Wine tasting is something we in the trade do very regularly and with no illusions of grandeur. There is an implicit understanding that we in the trade have, a rudimentary understanding that it's not so much an exercise in accomplishment like sommelier training so much as just information gathering for the purpose of exploiting a product. We are not aspiring to a loftier reality than the realistic station we know.
When we taste we look for value compared to similarly priced wines. We use accepted standards for types which may include norms for those regions known to be exemplary. While we may compare our immediate tastes to the ideal wine example, we may also look to eccentric wine making styles that could result in the next Cabernet/Syrah, a blend popularized by Australia a generation ago and now accepted everywhere. It is a commercial industry after all.
Wine tasting includes four basic steps: appearance, aroma, taste, and finish. These steps should be done slowly with pauses for reflection. For us in the trade, it's about deductive deliberation; we're comparing our immediate tasting experience with what is already on file in the old memory banks. Fortunately (and unfortunately) for us small market retailers, those memory banks also store our memories of impulsively-made bad wine choices which continue to haunt us.
Here is my understanding of how wine tasting works:
1. Appearance - Using a white background and tilting the tasting stem at an angle reveals not only the basic color of the wine but also its clarity or opacity, all of which lend clues as to grape types, age, filtering, and barrel-aging. It also reveals the wine's viscosity, an essential quality in most serious wines.
2. Aroma - This is the most important step in wine tasting. By immersing one's nose into a just swirled wine stem and slowly inhaling, one can discern the most basic of wine information; that it's good and nothing is tainted, oxidized, or otherwise contaminated. Because we in the trade know the dark side of the industry, that wines are potentially abused at any point between the winery and the retailer, our nose will tell us whether a recent vintage is actually as pristine as advertised or if it is prematurely aged or damaged through abuse. Finally, our nose informs us of both the basic fruit flavors of the wine along with secondary flavors like flowers, earth, spices, wood, and more. As much as 85% of wine tasting is done with the nose which then informs the palate of what to expect.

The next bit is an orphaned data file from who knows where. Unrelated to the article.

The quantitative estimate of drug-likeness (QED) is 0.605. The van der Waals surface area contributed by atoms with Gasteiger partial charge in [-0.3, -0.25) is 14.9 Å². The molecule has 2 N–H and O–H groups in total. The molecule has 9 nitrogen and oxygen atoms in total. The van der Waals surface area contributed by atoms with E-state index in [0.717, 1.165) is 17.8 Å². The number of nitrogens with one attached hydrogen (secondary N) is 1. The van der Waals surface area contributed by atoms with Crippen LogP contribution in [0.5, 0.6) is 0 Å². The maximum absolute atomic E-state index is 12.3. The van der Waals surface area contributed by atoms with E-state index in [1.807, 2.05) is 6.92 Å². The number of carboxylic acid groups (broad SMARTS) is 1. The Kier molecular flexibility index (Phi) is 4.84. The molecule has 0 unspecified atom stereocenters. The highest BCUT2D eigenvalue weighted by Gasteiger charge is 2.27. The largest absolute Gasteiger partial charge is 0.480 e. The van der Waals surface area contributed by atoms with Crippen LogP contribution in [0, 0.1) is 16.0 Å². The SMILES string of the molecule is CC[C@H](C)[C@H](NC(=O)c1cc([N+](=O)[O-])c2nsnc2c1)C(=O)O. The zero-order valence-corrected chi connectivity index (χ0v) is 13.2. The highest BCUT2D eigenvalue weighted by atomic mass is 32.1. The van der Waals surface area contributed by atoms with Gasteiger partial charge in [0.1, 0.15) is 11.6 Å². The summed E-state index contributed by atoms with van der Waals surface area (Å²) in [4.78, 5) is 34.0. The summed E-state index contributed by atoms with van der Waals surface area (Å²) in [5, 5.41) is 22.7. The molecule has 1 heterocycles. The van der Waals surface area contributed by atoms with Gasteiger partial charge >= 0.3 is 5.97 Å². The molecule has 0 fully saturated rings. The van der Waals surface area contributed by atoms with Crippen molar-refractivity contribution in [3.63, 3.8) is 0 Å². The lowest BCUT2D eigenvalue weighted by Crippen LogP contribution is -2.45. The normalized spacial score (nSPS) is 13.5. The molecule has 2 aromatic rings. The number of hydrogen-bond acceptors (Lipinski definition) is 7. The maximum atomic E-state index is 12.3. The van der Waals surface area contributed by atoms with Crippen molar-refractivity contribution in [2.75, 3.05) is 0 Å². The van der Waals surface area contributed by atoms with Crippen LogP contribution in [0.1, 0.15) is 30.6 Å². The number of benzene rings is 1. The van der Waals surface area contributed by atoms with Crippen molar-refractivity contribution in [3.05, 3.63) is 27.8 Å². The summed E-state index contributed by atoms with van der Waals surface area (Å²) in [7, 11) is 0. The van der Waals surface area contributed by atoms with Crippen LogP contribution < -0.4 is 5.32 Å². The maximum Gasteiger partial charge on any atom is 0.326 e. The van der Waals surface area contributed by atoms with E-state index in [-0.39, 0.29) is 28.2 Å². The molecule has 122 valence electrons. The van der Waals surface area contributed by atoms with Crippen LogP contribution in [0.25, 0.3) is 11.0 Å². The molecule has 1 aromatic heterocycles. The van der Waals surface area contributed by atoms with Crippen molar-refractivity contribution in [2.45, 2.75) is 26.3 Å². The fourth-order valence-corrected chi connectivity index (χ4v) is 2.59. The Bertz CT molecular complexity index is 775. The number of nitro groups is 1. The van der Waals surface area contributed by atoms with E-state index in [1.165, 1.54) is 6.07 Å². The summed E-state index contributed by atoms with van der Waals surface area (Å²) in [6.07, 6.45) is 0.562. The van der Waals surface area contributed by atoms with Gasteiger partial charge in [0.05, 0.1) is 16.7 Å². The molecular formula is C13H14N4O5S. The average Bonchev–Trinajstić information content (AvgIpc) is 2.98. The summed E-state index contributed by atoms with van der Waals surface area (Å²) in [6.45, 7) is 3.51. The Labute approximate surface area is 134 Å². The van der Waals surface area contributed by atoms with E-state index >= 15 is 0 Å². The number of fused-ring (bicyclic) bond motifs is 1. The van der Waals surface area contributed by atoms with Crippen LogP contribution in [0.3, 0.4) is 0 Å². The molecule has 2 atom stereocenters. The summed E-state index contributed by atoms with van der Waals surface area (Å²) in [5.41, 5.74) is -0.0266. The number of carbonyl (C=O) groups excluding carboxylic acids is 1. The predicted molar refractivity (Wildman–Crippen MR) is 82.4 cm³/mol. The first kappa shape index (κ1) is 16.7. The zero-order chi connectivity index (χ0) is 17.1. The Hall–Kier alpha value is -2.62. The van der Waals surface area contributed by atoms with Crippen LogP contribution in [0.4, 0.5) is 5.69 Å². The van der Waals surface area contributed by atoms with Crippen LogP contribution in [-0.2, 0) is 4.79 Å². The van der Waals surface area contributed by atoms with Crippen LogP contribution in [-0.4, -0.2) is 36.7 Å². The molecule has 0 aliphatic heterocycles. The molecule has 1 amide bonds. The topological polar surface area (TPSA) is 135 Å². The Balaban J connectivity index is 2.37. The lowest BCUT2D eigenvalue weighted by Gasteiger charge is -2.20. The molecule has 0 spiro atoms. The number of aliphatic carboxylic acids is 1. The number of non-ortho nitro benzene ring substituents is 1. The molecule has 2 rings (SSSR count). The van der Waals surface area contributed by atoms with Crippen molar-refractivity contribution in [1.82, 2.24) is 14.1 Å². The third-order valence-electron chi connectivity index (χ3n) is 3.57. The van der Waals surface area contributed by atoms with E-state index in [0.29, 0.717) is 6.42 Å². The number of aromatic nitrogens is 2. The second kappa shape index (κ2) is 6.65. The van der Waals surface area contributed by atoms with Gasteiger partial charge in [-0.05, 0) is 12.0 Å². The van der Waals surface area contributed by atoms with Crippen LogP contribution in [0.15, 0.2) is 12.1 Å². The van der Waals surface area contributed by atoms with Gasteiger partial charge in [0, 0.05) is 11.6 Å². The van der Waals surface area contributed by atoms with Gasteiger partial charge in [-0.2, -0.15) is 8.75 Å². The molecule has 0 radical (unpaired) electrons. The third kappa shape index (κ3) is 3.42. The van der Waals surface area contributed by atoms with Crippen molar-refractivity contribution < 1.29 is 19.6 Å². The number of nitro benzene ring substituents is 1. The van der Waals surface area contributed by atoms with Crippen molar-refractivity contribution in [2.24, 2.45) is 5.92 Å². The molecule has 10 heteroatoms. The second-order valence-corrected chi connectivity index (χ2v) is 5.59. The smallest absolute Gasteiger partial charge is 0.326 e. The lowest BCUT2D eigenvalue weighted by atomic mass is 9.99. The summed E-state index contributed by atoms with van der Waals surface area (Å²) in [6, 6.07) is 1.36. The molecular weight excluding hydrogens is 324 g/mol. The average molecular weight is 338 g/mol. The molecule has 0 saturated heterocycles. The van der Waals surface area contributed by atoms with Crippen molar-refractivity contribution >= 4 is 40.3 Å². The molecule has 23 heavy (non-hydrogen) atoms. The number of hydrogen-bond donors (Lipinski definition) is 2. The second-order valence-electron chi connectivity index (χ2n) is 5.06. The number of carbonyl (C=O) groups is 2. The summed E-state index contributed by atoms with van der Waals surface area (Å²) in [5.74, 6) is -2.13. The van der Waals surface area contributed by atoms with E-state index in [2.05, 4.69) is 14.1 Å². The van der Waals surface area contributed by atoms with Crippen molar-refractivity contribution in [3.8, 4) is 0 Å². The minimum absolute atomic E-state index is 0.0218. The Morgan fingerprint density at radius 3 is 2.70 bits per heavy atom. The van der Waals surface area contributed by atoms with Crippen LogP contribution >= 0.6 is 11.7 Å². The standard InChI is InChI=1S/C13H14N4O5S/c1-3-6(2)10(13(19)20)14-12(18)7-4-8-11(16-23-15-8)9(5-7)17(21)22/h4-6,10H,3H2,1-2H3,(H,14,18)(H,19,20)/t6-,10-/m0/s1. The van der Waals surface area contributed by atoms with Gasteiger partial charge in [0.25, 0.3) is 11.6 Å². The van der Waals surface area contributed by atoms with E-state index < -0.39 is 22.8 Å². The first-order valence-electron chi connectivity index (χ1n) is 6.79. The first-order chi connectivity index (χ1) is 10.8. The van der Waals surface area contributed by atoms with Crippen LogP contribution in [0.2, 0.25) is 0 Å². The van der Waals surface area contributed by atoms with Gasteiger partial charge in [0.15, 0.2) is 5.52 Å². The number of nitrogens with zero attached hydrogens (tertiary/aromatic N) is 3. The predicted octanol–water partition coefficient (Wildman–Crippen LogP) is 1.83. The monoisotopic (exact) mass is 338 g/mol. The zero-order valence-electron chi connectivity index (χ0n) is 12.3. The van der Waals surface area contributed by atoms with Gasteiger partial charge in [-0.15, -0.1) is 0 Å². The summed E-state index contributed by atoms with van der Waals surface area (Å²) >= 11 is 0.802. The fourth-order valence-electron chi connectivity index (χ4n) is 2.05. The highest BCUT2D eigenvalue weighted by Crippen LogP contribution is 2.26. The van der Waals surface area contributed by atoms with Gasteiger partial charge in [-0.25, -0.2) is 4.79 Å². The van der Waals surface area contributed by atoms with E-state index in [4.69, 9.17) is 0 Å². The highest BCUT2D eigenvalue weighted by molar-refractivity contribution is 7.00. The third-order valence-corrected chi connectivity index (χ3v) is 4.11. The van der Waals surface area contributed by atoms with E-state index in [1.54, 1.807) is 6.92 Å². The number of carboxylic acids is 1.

3. Taste - When the wine enters the mouth it is warmed, releasing aromatics retro-nasally to olfactory receptor sites in the brain, an actual continuation of what came previously solely through the nose. By allowing the wine to sit in the mouth we feel its weight, texture, and structure before tapping those memory banks for reflections on complexity and character. Complexity may be summed up as the breadth of harmonious flavors while character, or expressiveness, projects well-defined flavors. To take it all one step further, "connectedness" would show that a bond exists through taste between the wine in the glass and its origins in the terroir where the grapes were grown.
4. Finish - This is what we are left with after swallowing and exhaling. It is both overblown and underestimated. What it should be is a memorable lengthy pleasant reflection of everything that came before. "Wininess" is my own descriptor for the continuation of lengthy flavors throughout the entire tasting experience and one only recognizes this quality at the finish.
So who remembers Psychology 101 and the term, gestalt? Basically gestalt means an integrated whole thing. Stephen Tanzer is the best widely read American wine critic and has said that when he tastes he doesn't break the tasting into parts to score each and then compile those for a final numerical judgment. He judges a wine in its gestalt, the entire tasting experience as a whole. And that's good enough for me too.
Please join us this Friday after 5 when we taste examples of New Zealand Sauvignon Blanc and Pinot Noir, Italian Pinot Bianco, French Gamay, California Merlot, and Argentine Malbec. New cheeses from the New York importer will be on the tasting table also. We ask for a ten dollar charge to taste which is applicable to a fifty dollar purchase.